The sandwich actually tastes amazingly similar to a Whopper.  The difference is only slight and my fries were fresh so I got to enjoy a very relaxing meal before getting back on the road.

Around 9pm, I arrived in Cedar Rapids, IA where I utilized my Hilton Honors membership to rest for the night at a Hampton Inn.

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Now I salute this hotel for some truly superior customer service.  I received a call from the hotel the day before telling me that the swimming pool and hot tub were unavailable due to a burst pipe and they offered to refund my fee if I wanted to find a different hotel.  While I had considered a good swim, it was tentative at best as I figured I would just be sleeping before finishing the drive to Green Bay the following day.

This Hampton Inn is currently undergoing renovations and my room was actually quite elegant.  The king bed was a little firmer than I would have liked, but its spaciousness helped to relax me.  I also noticed what appears to be a growing trend in hotels. . .no vending machines.  More and more, it seems hotels now have a little kiosk area where they sell snacks and drinks on the ground floor as opposed to the olden days where one would just stroll down the hall to a machine for a snack or drink.

 

I had a fairly restful night’s sleep and went down to the dining area for breakfast.

Breakfast wasn’t too bad.  This Hampton Inn offers some hot options along with cold cereal, bread and pastries.  Scrambled eggs, smoked sausage, bagel toppers, oatmeal and waffles were also available.  The oatmeal was fantastic, especially with a bit of brown sugar.  I also tried a bagel topper (half bagel with cheese and onions) and a tiny bit of smoked sausage.  As Nero Wolfe would say, “Satisfactory”.

This had to have been one of the more relaxing drives I’ve had in recent memory.  The roads were fairly empty and the road to Green Bay is mostly state highways so I passed through several small towns and even noted a restaurant called Tabbert’s in the minuscule town of Rosendale that I shall have to try during some future visit to the region.

Around 3pm, I arrived in Green Bay.  I drove around the downtown area for a bit before attending a 4pm service at Saints Peter & Paul Catholic Church.

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Saints Peter & Paul Catholic Church

Archaic is the word that leaps to mind when it comes to describing this church.  The building is definitely old and feels more like a cathedral with its tiled floors and larger than life Stations gracing the walls.  This diocese had also instituted some changes due to the coronavirus.  No sign of peace and no Eucharist from the cup.  It made me wonder if my own diocese would be adopting these changes for the duration.

After services, I finally checked into Astor House, owned and operated by Tom and Linda Steber.  The Stebers purchased the property in September and are the third couple to continue the house’s legacy as an inn.  Both were very warm and welcoming and clearly relish their roles as innkeepers.  Linda’s father was a professional chef and she definitely has her own formidable culinary skills which I had an early sample of with fresh baked chocolate chip cookies and cucumber water.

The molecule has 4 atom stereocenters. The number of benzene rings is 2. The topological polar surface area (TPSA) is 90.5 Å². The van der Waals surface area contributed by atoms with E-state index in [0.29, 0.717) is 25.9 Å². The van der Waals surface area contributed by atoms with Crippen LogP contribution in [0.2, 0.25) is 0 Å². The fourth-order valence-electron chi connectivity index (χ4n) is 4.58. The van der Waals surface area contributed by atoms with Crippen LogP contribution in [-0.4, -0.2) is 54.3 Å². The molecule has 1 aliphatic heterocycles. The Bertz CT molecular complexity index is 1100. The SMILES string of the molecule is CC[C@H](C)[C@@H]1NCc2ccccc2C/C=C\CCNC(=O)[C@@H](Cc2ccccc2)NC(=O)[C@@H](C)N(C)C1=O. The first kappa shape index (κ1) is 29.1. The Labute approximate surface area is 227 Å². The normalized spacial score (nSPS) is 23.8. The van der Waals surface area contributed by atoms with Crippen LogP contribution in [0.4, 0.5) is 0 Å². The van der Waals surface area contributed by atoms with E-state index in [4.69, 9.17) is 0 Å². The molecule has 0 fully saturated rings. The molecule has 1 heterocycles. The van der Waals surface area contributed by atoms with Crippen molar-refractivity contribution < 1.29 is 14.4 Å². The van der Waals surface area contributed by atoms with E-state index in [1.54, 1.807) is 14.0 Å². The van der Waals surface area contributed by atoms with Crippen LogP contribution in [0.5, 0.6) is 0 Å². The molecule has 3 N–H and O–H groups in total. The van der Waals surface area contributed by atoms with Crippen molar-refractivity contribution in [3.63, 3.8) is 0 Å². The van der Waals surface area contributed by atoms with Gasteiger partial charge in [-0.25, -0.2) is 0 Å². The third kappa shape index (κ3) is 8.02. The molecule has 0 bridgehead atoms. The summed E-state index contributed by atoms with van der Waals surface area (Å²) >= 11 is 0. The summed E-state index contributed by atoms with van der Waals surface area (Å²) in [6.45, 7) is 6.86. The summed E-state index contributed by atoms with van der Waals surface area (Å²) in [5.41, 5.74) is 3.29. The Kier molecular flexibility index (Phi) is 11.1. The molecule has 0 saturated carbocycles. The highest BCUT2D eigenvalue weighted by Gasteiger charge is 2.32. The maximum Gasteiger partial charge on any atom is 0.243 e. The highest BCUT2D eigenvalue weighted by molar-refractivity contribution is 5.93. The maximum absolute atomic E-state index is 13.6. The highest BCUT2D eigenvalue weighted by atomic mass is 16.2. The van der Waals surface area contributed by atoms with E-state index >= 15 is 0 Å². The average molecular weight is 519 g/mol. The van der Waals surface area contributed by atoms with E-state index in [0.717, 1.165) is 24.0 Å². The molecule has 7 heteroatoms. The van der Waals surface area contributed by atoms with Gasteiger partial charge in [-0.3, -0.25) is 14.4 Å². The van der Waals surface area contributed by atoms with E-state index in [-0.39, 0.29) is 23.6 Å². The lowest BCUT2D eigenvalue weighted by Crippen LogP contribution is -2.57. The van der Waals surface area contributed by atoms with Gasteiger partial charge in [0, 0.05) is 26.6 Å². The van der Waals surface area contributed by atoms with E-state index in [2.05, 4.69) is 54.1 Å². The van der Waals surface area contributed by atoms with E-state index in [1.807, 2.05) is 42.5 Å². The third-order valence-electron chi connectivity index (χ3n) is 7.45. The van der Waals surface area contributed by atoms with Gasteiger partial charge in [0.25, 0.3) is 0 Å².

Astor House was built by businessman John Jacob Astor in 1888.  Astor, himself, would eventually be immortalized as one of the victims of the Titanic.  The house is also listed on the National Register of Historic Places.  The inn contains five rooms, each themed with a different country.  Most of the rooms also contain a hot tub and a fireplace.

My room was the Hong Kong Retreat.  For pure value for the money, I don’t think the Astor House can be matched.  For the $115 a night price tag ($140 during busy season) I had the largest room I have enjoyed yet.  This room truly was a retreat with its pure white carpeting, soft queen bed with My Pillows (and you really do get a good night’s sleep with them), elegant fireplace and a 2 person hot tub set in the corner.

 

I was ready for some dinner so I headed to nearby De Pere, WI to try dinner at Nicky’s Lionhead Restaurant.

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Nicky’s Lionhead Restaurant

I had a little cultural fusion for dinner as I merged Greek and Cajun cuisine as I enjoyed a Gyro Wrap along with a cup of Nicky’s highly touted gumbo.  You’d have to go to Louisiana to have gumbo as authentic as this.  This is what gumbo was meant to be.  Carefully spiced and seasoned stew with chunks of andouille sausage and chicken lathered over rice.  It was heavenly.  The wrap was also quite tasty and the restaurant even serves Pepsi products which would please my father to no end.

After the meal, I returned to the inn where I enjoyed a long soak in the jacuzzi (and only soaking.  Bath salts are provided for the hot tub.)  Then I got a little fire going as the night was getting a little chilly.  Then I finished a novel, organized some photos, watched a movie and had an amazing night’s sleep.